Life Cycle of a Conifer
Pine trees are conifers (coniferous = cone bearing) and carry both male and female sporophylls on the same mature sporophyte. Therefore, they are monoecious plants. Like all gymnosperms, pines are heterosporous and generate two different types of spores (male microspores and female megaspores). Male and female spores develop in different strobili, with small male cones and larger female cones. In the male cones, or staminate cones, the microsporocytes undergo meiosis and the resultant haploid microspores give rise to male gametophytes or “pollen grains” by mitosis. Each pollen grain consists of just a few haploid cells enclosed in a tough wall reinforced with sporopollenin. In the spring, large amounts of yellow pollen are released and carried by the wind. Some gametophytes will land on a female cone. Pollination is defined as the initiation of pollen tube growth. The pollen tube develops slowly, and the generative cell in the pollen grain produces two haploid sperm or generative nuclei by mitosis. At fertilization, one of the haploid sperm nuclei will unite with the haploid nucleus of an egg cell.
Female cones, or ovulate cones, contain two ovules per scale. Each ovule has a narrow passage that opens near the base of the sporophyll. This passage is the micropyle, through which a pollen tube will later grow. One megaspore mother cell, or megasporocyte, undergoes meiosis in each ovule. Three of the four cells break down; only a single surviving cell will develop into a female multicellular gametophyte, which encloses archegonia (an archegonium is a reproductive organ that contains a single large egg). As the female gametophyte begins to develop, a sticky pollination drop traps windblown pollen grains near the opening of the micropyle. A pollen tube is formed and grows toward the developing gametophyte. One of the generative or sperm nuclei from the pollen tube will enter the egg and fuse with the egg nucleus as the egg matures. Upon fertilization, the diploid egg will give rise to the embryo, which is enclosed in a seed coat of tissue from the parent plant. Although several eggs may be formed and even fertilized, there is usually a single surviving embryo in each ovule. Fertilization and seed development is a long process in pine trees: it may take up to two years after pollination. The seed that is formed contains three generations of tissues: the seed coat that originates from the sporophyte tissue, the gametophyte tissue that will provide nutrients, and the embryo itself.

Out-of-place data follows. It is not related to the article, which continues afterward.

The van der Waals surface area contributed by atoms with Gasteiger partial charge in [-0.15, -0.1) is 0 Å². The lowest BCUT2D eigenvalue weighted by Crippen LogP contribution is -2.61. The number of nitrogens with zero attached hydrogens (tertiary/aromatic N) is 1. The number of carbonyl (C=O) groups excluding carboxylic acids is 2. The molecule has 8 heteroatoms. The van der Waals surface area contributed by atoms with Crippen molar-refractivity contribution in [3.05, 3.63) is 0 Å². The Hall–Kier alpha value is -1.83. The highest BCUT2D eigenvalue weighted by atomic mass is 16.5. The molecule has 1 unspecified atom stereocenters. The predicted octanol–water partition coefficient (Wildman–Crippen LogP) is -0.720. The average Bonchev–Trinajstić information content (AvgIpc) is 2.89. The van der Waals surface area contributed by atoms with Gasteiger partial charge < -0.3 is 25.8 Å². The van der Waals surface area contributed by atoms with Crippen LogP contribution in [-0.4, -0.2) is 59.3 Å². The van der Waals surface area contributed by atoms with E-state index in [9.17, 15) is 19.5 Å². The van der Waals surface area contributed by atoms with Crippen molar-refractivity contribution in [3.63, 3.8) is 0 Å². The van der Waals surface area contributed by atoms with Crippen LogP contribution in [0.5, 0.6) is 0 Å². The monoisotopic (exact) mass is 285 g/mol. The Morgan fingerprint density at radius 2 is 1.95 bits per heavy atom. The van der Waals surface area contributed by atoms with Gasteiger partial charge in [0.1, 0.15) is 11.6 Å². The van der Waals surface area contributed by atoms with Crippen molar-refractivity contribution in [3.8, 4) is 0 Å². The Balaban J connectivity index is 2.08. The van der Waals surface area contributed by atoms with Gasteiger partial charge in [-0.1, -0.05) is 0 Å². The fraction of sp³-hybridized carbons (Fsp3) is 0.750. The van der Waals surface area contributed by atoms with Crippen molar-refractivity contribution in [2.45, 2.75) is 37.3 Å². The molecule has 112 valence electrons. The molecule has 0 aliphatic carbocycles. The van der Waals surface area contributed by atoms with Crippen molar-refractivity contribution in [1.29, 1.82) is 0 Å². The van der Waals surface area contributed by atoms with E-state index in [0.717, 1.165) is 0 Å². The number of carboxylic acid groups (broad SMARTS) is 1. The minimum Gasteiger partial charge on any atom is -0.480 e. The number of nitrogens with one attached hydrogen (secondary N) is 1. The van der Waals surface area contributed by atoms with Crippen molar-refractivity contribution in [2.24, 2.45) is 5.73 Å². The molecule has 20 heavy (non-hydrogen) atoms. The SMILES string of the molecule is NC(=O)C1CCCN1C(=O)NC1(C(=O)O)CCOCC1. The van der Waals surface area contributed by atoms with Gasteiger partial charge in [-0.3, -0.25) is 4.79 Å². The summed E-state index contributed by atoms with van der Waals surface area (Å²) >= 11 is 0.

Figure illustrates the life cycle of a conifer. The sporophyte (2n) phase is the longest phase in the life of a gymnosperm. The gametophytes (1n)—produced by microspores and megaspores—are reduced in size. It may take more than a year between pollination and fertilization while the pollen tube grows towards the growing female gametophyte (1n), which develops from a single megaspore. The slow growth of the pollen tube allows the female gametophyte time to produce eggs (1n).
At what stage does the diploid zygote form?
- when the female cone begins to bud from the tree
- at fertilization
- when the seeds drop from the tree
- when the pollen tube begins to grow
Link to Learning
Watch this video to see the process of seed production in gymnosperms.